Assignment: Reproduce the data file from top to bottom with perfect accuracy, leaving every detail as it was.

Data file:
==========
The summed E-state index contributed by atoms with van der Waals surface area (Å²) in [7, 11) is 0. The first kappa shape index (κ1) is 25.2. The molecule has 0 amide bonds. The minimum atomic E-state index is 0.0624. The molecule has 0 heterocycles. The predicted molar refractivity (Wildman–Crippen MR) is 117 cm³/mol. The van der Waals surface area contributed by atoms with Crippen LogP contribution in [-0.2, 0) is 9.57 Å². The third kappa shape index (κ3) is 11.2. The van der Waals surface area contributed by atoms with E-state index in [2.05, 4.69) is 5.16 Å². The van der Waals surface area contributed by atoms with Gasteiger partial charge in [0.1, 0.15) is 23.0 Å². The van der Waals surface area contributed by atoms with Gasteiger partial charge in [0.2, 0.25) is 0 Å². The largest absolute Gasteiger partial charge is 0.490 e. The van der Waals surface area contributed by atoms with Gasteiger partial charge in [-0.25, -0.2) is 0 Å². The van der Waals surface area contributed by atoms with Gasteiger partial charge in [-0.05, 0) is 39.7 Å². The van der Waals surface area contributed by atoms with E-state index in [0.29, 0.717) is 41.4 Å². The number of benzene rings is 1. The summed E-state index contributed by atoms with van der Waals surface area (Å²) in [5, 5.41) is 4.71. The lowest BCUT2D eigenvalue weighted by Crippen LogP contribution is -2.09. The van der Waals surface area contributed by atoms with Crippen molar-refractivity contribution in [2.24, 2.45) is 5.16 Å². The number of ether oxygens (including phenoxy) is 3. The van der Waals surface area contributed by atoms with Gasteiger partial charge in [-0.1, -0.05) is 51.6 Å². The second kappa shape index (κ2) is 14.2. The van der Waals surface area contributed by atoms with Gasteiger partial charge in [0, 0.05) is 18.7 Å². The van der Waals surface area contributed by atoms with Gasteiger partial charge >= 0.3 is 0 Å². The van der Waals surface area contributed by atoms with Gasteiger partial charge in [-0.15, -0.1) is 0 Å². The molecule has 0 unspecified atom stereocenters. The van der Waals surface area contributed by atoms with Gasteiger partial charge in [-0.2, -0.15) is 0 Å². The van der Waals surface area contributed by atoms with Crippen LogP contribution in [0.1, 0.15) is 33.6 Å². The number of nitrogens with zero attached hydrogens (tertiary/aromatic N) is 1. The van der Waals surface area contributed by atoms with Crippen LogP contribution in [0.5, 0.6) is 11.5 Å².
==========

The summed E-state index contributed by atoms with van der Waals surface area (Å²) in [7, 11) is 0. The first kappa shape index (κ1) is 25.2. The molecule has 0 amide bonds. The minimum atomic E-state index is 0.0624. The molecule has 0 heterocycles. The predicted molar refractivity (Wildman–Crippen MR) is 117 cm³/mol. The van der Waals surface area contributed by atoms with Crippen LogP contribution in [-0.2, 0) is 9.57 Å². The third kappa shape index (κ3) is 11.2. The van der Waals surface area contributed by atoms with E-state index in [2.05, 4.69) is 5.16 Å². The van der Waals surface area contributed by atoms with Gasteiger partial charge in [0.1, 0.15) is 23.0 Å². The van der Waals surface area contributed by atoms with Gasteiger partial charge in [0.2, 0.25) is 0 Å². The largest absolute Gasteiger partial charge is 0.490 e. The van der Waals surface area contributed by atoms with Gasteiger partial charge in [-0.25, -0.2) is 0 Å². The van der Waals surface area contributed by atoms with Gasteiger partial charge in [-0.05, 0) is 39.7 Å². The van der Waals surface area contributed by atoms with E-state index in [0.29, 0.717) is 41.4 Å². The number of benzene rings is 1. The summed E-state index contributed by atoms with van der Waals surface area (Å²) in [5, 5.41) is 4.71. The lowest BCUT2D eigenvalue weighted by Crippen LogP contribution is -2.09. The van der Waals surface area contributed by atoms with Crippen molar-refractivity contribution in [2.24, 2.45) is 5.16 Å². The number of ether oxygens (including phenoxy) is 3. The van der Waals surface area contributed by atoms with Gasteiger partial charge in [-0.1, -0.05) is 51.6 Å². The second kappa shape index (κ2) is 14.2. The van der Waals surface area contributed by atoms with Gasteiger partial charge in [0, 0.05) is 18.7 Å². The van der Waals surface area contributed by atoms with Gasteiger partial charge >= 0.3 is 0 Å². The van der Waals surface area contributed by atoms with Gasteiger partial charge in [-0.15, -0.1) is 0 Å². The molecule has 0 unspecified atom stereocenters. The van der Waals surface area contributed by atoms with Gasteiger partial charge in [-0.2, -0.15) is 0 Å². The van der Waals surface area contributed by atoms with Crippen LogP contribution in [0.1, 0.15) is 33.6 Å². The number of nitrogens with zero attached hydrogens (tertiary/aromatic N) is 1. The van der Waals surface area contributed by atoms with Crippen LogP contribution in [0.5, 0.6) is 11.5 Å².